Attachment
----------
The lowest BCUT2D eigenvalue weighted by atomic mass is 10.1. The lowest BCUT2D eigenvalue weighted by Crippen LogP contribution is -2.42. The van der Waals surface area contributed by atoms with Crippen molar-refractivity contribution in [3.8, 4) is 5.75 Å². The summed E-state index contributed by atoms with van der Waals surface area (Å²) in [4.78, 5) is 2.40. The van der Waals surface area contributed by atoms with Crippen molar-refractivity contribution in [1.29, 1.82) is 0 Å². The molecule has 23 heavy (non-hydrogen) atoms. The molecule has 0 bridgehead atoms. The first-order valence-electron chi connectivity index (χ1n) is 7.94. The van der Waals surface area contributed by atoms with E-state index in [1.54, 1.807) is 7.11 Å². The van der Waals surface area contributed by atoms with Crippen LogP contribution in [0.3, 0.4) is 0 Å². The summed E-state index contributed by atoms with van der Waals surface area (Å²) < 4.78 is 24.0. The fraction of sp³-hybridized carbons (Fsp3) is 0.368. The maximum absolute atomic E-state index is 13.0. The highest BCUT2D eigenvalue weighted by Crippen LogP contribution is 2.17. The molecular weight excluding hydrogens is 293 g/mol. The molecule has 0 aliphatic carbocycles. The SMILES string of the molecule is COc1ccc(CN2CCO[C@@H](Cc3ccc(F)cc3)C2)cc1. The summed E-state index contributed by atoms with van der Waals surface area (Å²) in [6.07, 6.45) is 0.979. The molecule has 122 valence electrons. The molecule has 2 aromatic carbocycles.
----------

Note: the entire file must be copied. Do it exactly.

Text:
The lowest BCUT2D eigenvalue weighted by atomic mass is 10.1. The lowest BCUT2D eigenvalue weighted by Crippen LogP contribution is -2.42. The van der Waals surface area contributed by atoms with Crippen molar-refractivity contribution in [3.8, 4) is 5.75 Å². The summed E-state index contributed by atoms with van der Waals surface area (Å²) in [4.78, 5) is 2.40. The van der Waals surface area contributed by atoms with Crippen molar-refractivity contribution in [1.29, 1.82) is 0 Å². The molecule has 23 heavy (non-hydrogen) atoms. The molecule has 0 bridgehead atoms. The first-order valence-electron chi connectivity index (χ1n) is 7.94. The van der Waals surface area contributed by atoms with E-state index in [1.54, 1.807) is 7.11 Å². The van der Waals surface area contributed by atoms with Crippen LogP contribution in [0.3, 0.4) is 0 Å². The summed E-state index contributed by atoms with van der Waals surface area (Å²) < 4.78 is 24.0. The fraction of sp³-hybridized carbons (Fsp3) is 0.368. The maximum absolute atomic E-state index is 13.0. The highest BCUT2D eigenvalue weighted by Crippen LogP contribution is 2.17. The molecular weight excluding hydrogens is 293 g/mol. The molecule has 0 aliphatic carbocycles. The SMILES string of the molecule is COc1ccc(CN2CCO[C@@H](Cc3ccc(F)cc3)C2)cc1. The summed E-state index contributed by atoms with van der Waals surface area (Å²) in [6.07, 6.45) is 0.979. The molecule has 122 valence electrons. The molecule has 2 aromatic carbocycles.